How would you test a pencil?

I saw this come up recently here on The Club and when trying to pare a pencil this morning, I was reminded to post this for some fun :grin:

It seems that a few of us have been in an interview situation and either had a pencil placed in front of us or were asked how we would test a hypothetical pencil.

So I thought it might be fun to hypothesise, outside of an interview scenario, about how you might approach testing a pencil?


Give it to my son (9). If I still have a pencil which writes in 15 minutes, it passes.

By the way, not a lot of pencils actually pass this test.

I haven’t met the colored pencil that passes this test since I started running this experiment 8 years ago.


Ha funny! I’ve seen people have this question in interviews ‘test the pencil’ but the right answer is not to try and write and actually test it… it’s all about asking ‘what does the pencil need to do?’

So you get back to the analysis. It’s a trick question! :slight_smile:


Would we maybe need to create some pencil-user persona’s?

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Oh I’ve seen plenty of people want full-scale test scenarios for this hypothetical pencil :see_no_evil:

But yes, I would probably also start with “What does the pencil need to do?”

Which ties in nicely to what @brian_seg suggests, it might need to do different things for different users :thinking:

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So this reminded me of a blog post I wrote for Test Project. One of the first articles I wrote, I don’t think I’d even setup my blog at this point. I’d write it so differently today.

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Mission: what information is needed by the manager/stakeholder?
E.g. : do they want to prepare a launch of the pencil, mass-production of a prototype, appeal to a particular category of age, interest from a set of people or company logistics, new iteration/upgrade of a pencil version, sell it alone instead of in sets, increase the pricing, beat the competition at length of drawing or reserve duration, change design or branding/logo,…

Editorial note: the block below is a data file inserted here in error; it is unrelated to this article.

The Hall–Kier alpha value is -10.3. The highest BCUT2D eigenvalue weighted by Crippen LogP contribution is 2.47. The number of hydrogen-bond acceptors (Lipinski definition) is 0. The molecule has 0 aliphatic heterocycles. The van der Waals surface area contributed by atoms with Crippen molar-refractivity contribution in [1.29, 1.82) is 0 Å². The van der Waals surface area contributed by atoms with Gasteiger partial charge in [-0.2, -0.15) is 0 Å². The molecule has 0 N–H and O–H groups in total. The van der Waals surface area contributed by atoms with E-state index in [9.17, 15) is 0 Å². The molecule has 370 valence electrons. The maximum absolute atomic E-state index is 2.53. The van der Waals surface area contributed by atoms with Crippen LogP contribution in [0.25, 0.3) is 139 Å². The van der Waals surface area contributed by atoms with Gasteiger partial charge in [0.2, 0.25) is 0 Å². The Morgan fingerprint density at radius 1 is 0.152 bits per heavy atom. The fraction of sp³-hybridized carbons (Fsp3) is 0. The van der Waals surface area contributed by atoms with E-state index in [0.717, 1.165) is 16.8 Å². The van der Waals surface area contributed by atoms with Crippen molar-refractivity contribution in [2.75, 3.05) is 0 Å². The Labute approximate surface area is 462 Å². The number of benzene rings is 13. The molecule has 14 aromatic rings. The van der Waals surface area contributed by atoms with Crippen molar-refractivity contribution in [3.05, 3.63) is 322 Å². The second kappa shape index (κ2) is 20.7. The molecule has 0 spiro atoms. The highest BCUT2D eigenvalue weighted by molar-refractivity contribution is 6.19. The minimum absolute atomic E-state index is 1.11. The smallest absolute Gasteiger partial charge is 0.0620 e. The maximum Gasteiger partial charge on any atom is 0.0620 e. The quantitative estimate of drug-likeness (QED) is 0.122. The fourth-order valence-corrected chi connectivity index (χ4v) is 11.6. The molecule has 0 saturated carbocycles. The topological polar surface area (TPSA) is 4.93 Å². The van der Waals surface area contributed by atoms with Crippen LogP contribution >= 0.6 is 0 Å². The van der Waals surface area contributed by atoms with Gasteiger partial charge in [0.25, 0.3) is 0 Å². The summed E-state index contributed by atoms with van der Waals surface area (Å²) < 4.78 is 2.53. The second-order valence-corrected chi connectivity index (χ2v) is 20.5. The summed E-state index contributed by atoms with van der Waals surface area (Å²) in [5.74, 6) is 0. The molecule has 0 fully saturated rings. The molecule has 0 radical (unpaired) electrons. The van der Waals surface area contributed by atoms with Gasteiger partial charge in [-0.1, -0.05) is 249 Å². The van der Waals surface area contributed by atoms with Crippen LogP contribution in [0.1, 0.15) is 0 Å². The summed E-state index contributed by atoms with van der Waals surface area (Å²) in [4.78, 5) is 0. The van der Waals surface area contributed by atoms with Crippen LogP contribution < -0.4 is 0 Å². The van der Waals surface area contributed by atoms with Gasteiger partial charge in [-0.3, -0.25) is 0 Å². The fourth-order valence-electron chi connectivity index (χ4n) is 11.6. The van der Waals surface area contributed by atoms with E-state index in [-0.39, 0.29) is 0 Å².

Find out project information
E.g. who’s working on it, what’s the status, where am I located, what role do I have, who’s the stakeholder/s, any deadlines/milestones available, is there equipment or tools available, am I alone or do I have other supporting testers, what relation with the builders/devs do I have…

Product information:
E.g. What is the product now - just a computer prototype, or physical thing, learn about pencils - start googling: , are there standards of safety, regulations that should be looked after, where should the pencil write - on what surface, will the pencil be sharpened, filled in, have reserves, should it be light or hand ergonomic, should it be usable by hand only or voice(e.g. virtual pencil in a software app with voice activation), ,

This helps me most of the time get more ideas:

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Interesting! What do you mean when you say differently? One example would be cool :grin:

I’ve never been entirely happy with the section on automated testing. I found that section particularly hard to write at the time, although I’d probably struggle just as much now.

Overall, if I were to write this again, I’d probably make it more about the development process and the need to collaborate with the developer and the business.

Interesting story, at the time of writing this post I decided to find out what the dimensions of a pen actually were. I googled ‘size of a pen’, the size that came back was a little bigger than I expected. Google seem to have fixed this bug since.

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Funnily enough I’ve used this question more than a couple of times when interviewing. I’ve always time-bounded the question though (all the ways you’d test the pencil in 60 seconds) to try and gauge the different heuristics and questions / assumptions the candidate said aloud.

It’s quite different from how everyone has framed their approach here - identifying stakeholders, understanding their needs, then testing the product (pencil) - but surprisingly some candidates have fit that in within 60 seconds!

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Got any answers to the question when you asked it that stick out for you? :slight_smile:

@franklin.liu - candidates can fit that because they might have seen this problem before, or they are great testers. how do you know ?

@heather_reid @raghu I don’t recall any great answers in recent times so unfortunately, I don’t have anything to report back!

Even if the answer is pre-canned - at least they’ve taken the time to look at heuristics or honed their mental agility around tackling a testing problem. I usually use a random object in the room so it’s not always a stationery item, but the principle of testing applies - still waiting to be pleasantly surprised by approaching it from a business/ stakeholder angle!

It’s also not the only testing question in the interview :slight_smile:

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